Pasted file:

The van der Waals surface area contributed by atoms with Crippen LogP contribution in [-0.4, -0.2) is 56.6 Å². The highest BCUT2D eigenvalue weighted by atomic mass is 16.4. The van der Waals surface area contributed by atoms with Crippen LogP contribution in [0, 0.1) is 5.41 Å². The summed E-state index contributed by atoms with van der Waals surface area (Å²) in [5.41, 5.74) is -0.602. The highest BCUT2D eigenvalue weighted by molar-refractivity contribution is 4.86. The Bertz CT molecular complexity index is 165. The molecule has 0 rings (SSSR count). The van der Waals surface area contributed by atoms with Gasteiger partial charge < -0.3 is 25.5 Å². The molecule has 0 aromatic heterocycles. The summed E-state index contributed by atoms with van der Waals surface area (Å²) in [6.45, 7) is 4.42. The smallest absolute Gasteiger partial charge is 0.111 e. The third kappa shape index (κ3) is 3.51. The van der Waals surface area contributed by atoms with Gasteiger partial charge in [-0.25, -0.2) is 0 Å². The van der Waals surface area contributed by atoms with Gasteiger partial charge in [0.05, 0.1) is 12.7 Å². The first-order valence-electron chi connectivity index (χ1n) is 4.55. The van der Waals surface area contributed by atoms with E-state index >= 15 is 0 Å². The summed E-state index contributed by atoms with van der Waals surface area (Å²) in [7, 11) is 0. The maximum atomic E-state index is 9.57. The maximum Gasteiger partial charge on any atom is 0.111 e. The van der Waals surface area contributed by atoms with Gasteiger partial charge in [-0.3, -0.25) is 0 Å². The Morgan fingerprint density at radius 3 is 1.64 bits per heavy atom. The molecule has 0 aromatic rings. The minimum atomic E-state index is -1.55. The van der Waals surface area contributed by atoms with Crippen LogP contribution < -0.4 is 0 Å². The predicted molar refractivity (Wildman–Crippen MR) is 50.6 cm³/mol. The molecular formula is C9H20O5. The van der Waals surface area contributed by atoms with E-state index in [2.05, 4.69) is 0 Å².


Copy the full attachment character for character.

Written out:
The van der Waals surface area contributed by atoms with Crippen LogP contribution in [-0.4, -0.2) is 56.6 Å². The highest BCUT2D eigenvalue weighted by atomic mass is 16.4. The van der Waals surface area contributed by atoms with Crippen LogP contribution in [0, 0.1) is 5.41 Å². The summed E-state index contributed by atoms with van der Waals surface area (Å²) in [5.41, 5.74) is -0.602. The highest BCUT2D eigenvalue weighted by molar-refractivity contribution is 4.86. The Bertz CT molecular complexity index is 165. The molecule has 0 rings (SSSR count). The van der Waals surface area contributed by atoms with Gasteiger partial charge < -0.3 is 25.5 Å². The molecule has 0 aromatic heterocycles. The summed E-state index contributed by atoms with van der Waals surface area (Å²) in [6.45, 7) is 4.42. The smallest absolute Gasteiger partial charge is 0.111 e. The third kappa shape index (κ3) is 3.51. The van der Waals surface area contributed by atoms with Gasteiger partial charge in [-0.25, -0.2) is 0 Å². The van der Waals surface area contributed by atoms with Gasteiger partial charge in [0.05, 0.1) is 12.7 Å². The first-order valence-electron chi connectivity index (χ1n) is 4.55. The van der Waals surface area contributed by atoms with E-state index >= 15 is 0 Å². The summed E-state index contributed by atoms with van der Waals surface area (Å²) in [7, 11) is 0. The maximum atomic E-state index is 9.57. The maximum Gasteiger partial charge on any atom is 0.111 e. The van der Waals surface area contributed by atoms with Gasteiger partial charge in [-0.3, -0.25) is 0 Å². The Morgan fingerprint density at radius 3 is 1.64 bits per heavy atom. The molecule has 0 aromatic rings. The minimum atomic E-state index is -1.55. The van der Waals surface area contributed by atoms with Crippen LogP contribution < -0.4 is 0 Å². The predicted molar refractivity (Wildman–Crippen MR) is 50.6 cm³/mol. The molecular formula is C9H20O5. The van der Waals surface area contributed by atoms with E-state index in [2.05, 4.69) is 0 Å².